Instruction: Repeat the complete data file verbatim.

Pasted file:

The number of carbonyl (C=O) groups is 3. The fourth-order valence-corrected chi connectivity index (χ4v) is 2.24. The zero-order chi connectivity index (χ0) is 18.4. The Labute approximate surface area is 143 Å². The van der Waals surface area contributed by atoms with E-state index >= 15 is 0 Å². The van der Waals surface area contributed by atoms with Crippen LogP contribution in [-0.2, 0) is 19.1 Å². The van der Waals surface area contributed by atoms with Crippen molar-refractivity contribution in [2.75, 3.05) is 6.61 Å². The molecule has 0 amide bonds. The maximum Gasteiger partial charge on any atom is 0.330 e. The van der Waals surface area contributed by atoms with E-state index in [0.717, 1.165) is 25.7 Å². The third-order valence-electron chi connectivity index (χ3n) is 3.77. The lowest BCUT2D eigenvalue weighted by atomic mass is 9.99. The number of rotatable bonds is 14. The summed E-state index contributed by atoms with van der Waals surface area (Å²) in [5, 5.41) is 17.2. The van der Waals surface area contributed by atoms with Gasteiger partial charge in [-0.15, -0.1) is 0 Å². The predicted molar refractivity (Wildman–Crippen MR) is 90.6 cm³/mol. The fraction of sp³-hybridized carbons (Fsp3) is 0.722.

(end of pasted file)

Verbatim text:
The number of carbonyl (C=O) groups is 3. The fourth-order valence-corrected chi connectivity index (χ4v) is 2.24. The zero-order chi connectivity index (χ0) is 18.4. The Labute approximate surface area is 143 Å². The van der Waals surface area contributed by atoms with E-state index >= 15 is 0 Å². The van der Waals surface area contributed by atoms with Crippen LogP contribution in [-0.2, 0) is 19.1 Å². The van der Waals surface area contributed by atoms with Crippen molar-refractivity contribution in [2.75, 3.05) is 6.61 Å². The molecule has 0 amide bonds. The maximum Gasteiger partial charge on any atom is 0.330 e. The van der Waals surface area contributed by atoms with E-state index in [0.717, 1.165) is 25.7 Å². The third-order valence-electron chi connectivity index (χ3n) is 3.77. The lowest BCUT2D eigenvalue weighted by atomic mass is 9.99. The number of rotatable bonds is 14. The summed E-state index contributed by atoms with van der Waals surface area (Å²) in [5, 5.41) is 17.2. The van der Waals surface area contributed by atoms with Gasteiger partial charge in [-0.15, -0.1) is 0 Å². The predicted molar refractivity (Wildman–Crippen MR) is 90.6 cm³/mol. The fraction of sp³-hybridized carbons (Fsp3) is 0.722.